anonymous
  • anonymous
Call it \(v\), or \(x\), or whatever you want. It's the same no matter how you approach it. If the subscript "jog" confuses you, omit it, but remember what \(v\) represents.
anonymous
  • anonymous
Ok
anonymous
  • anonymous
\[\frac{ 1 }{ 6 }(v+12)=\frac{ 7 }{ 12 }v\] \[\frac{ 1 }{ 6 }v+2=\frac{ 7 }{ 12 }\] \[\frac{ 1 }{ 6}v-\frac{ 7 }{ 12 }v=-2\] \[0.16v-0.58=-2\] \[-0.42 v=-2\] \[v=4.76\]
anonymous
  • anonymous
I left my answers in fractions, so I'm not sure. What do you get for your final answer?
anonymous
  • anonymous
I just solve V jog
anonymous
  • anonymous
@zello something isn't right with your calculation !
anonymous
  • anonymous
No, that's not what the question wants. Go back and read the last sentence.
anonymous
  • anonymous
@Chlorophyll It's just rounding error. I got \(v_{jog} = \frac{24}{5}\), so I think he's okay.
anonymous
  • anonymous
Although I only looked at his answer, not his work.
anonymous
  • anonymous
I'm a girl -_-
anonymous
  • anonymous
Oh, I'm sorry. I judge too quickly by avatars.
anonymous
  • anonymous
Although that's obviously not you... :S
anonymous
  • anonymous
Yes, it's very neat V = 24/5 ( 4.8 mi/hr) @zello Better keep it in fraction form!
anonymous
  • anonymous
@zello When you get to this stage: \[\frac{ 1 }{ 6}v-\frac{ 7 }{ 12 }v=-2\] Multiply everything by 12 and simplify to get rid of the fractions.
anonymous
  • anonymous
I have a headache because from 9 A.M until now, I still working on my math >.<
anonymous
  • anonymous
Well, you've been working hard, and definitely showing growth. You're welcome to take a break, but you're almost done this question. Remember, we needed to find \(v_{jog}\) to solve the equation, but \(v_{jog}\) is not what the question asks for. It asks how far away his work is.
anonymous
  • anonymous
how can i found the distance then
anonymous
  • anonymous
find *
anonymous
  • anonymous
You know your distance formula. We've used it a lot.
anonymous
  • anonymous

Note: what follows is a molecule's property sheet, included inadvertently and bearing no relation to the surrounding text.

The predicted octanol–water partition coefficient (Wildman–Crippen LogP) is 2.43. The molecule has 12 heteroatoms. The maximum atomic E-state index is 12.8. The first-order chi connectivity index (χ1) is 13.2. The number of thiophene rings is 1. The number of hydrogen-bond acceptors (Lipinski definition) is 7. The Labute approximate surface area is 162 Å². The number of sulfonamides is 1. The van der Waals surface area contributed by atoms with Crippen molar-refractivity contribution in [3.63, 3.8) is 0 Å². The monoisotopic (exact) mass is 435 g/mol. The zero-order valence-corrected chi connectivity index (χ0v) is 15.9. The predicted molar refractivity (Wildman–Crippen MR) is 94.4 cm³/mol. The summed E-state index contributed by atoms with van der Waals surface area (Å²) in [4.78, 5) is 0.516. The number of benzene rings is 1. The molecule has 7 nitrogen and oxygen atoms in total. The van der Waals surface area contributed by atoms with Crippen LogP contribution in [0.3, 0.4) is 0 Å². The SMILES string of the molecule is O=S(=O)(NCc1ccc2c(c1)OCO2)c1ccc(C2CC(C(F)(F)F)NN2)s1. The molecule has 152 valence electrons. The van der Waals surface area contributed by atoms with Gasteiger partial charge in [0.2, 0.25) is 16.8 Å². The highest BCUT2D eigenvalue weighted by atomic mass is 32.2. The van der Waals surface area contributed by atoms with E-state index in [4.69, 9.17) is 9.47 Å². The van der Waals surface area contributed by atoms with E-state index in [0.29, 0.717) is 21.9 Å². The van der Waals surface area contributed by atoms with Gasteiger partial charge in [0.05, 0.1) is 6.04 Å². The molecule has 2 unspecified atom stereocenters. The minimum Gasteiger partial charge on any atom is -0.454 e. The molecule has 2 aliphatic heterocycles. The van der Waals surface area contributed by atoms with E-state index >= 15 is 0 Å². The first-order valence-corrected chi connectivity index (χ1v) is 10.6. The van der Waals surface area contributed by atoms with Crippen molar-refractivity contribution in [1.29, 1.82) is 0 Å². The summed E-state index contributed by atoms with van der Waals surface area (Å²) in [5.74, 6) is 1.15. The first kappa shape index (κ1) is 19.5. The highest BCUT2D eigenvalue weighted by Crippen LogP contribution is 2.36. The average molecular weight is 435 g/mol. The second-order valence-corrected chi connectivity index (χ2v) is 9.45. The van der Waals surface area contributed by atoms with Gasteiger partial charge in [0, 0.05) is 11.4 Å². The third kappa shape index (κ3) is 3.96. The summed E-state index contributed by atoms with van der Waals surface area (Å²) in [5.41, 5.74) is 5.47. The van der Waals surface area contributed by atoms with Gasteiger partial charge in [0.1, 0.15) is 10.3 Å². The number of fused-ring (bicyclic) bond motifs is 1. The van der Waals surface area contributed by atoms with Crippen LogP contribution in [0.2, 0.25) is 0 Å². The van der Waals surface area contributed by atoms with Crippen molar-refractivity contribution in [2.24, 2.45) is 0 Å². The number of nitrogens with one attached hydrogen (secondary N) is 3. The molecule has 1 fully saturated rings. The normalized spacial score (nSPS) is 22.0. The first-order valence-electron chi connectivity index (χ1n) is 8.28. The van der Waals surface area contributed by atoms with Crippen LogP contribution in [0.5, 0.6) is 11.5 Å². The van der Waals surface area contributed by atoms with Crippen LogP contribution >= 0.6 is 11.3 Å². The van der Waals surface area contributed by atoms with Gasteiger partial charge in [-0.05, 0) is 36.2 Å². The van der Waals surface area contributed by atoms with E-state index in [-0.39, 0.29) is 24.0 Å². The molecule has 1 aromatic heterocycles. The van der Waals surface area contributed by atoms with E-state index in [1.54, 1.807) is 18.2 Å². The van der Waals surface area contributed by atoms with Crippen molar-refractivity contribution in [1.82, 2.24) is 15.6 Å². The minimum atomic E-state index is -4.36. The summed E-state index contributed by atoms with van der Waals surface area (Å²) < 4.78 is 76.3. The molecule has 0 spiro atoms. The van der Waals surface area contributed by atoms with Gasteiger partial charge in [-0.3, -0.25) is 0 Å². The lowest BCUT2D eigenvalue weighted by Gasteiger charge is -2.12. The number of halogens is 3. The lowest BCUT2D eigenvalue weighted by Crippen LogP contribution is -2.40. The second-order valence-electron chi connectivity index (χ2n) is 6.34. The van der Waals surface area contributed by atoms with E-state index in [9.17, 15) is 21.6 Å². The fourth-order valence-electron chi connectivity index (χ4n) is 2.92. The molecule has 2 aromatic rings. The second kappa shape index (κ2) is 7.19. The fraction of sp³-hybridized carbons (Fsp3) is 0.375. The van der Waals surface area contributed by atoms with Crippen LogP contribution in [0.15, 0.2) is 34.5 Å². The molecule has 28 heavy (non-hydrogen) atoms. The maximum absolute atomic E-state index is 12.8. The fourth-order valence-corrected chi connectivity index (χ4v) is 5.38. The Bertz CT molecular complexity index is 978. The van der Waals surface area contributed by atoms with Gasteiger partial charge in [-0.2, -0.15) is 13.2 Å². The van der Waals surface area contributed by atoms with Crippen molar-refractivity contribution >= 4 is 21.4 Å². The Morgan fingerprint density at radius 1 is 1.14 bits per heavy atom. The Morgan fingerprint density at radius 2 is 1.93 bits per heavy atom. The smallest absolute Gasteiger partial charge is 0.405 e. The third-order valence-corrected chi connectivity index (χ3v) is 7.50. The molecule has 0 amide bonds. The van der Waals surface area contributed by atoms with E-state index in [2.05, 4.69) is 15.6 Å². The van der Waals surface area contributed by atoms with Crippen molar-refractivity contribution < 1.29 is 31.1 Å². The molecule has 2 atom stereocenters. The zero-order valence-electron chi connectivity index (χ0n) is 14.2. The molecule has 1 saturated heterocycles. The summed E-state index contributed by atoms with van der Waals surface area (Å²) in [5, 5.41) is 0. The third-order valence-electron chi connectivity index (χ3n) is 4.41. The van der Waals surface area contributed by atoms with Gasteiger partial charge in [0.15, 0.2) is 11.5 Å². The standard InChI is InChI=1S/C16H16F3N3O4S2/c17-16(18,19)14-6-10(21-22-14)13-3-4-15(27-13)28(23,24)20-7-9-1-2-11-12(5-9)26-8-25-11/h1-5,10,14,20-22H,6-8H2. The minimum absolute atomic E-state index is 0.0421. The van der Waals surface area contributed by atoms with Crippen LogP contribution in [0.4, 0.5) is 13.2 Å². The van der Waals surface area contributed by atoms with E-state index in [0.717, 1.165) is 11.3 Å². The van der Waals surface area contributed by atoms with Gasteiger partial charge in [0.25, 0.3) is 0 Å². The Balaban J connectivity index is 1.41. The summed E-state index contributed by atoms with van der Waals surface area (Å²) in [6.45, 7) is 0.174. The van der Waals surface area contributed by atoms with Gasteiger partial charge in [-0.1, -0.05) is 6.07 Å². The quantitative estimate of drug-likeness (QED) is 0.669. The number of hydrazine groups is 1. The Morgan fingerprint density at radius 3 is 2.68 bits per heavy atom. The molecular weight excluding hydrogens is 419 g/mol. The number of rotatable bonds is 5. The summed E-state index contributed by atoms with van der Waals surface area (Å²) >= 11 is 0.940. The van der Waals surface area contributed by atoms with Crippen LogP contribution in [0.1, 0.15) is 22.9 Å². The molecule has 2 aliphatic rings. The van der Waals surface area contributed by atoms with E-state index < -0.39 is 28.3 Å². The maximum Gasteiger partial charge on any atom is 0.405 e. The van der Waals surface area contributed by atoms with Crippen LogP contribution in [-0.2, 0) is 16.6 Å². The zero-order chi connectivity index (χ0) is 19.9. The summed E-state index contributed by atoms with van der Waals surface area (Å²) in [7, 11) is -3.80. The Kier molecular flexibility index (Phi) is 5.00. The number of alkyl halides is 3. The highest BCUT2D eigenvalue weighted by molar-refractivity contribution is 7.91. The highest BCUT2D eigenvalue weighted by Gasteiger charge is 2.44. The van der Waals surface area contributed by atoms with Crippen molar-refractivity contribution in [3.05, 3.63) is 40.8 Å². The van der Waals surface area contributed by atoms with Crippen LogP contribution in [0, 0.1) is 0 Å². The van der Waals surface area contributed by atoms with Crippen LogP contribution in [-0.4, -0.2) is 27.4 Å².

d= vt d jog= d bike
anonymous
  • anonymous
Top one.
anonymous
  • anonymous
vt jog = vt bike
anonymous
  • anonymous
No, just \(d = vt\). You know \(v\) now, and you already knew \(t\), so solve for \(d\).
anonymous
  • anonymous
d bike = v bike * t bike d= 4.76 * 0.58 d= 2.7608
anonymous
  • anonymous
Good. Don't forget your units. It's technically 2.8, so you're a bit off due to rounding errors, but that's right.
anonymous
  • anonymous
Excellent job working through this.
anonymous
  • anonymous
@zello I wonder if you know how to say thanks by distributing the medal (?)
anonymous
  • anonymous
Thank you so much and I'm sorry that I took a lot of your time. I really appreciate that
Hero
  • Hero
I got 2.8 exactly with my methods.
anonymous
  • anonymous
Not a problem at all. Glad I could help. Thank you for making the effort to solve it on your own and learn.
anonymous
  • anonymous
Yup, that's why I say zello's calculation is incorrect!
anonymous
  • anonymous
It' not incorrect, it's just because I didn't round my answer
anonymous
  • anonymous
It's exact, so there's no need to round!
anonymous
  • anonymous
it's not exact in my calculator
anonymous
  • anonymous
So you're unable to calculate the fraction?
anonymous
  • anonymous
I know how to calculate the fraction but the question says that they want the answer rounded to the nearest tenth
anonymous
  • anonymous
First, you should keep the number in fraction if it isn't exact result Second, in this case it's exact! 7v / 12 = ( v + 12 ) /6 (7/ 12 - 1/6)v = 2 -> v = 2 * 12/5 = 24/5 = 2.8 mi/ hr
anonymous
  • anonymous
There's nothing to round off :)
anonymous
  • anonymous
when I calculate it, I didn't use the fraction
anonymous
  • anonymous
However, thank you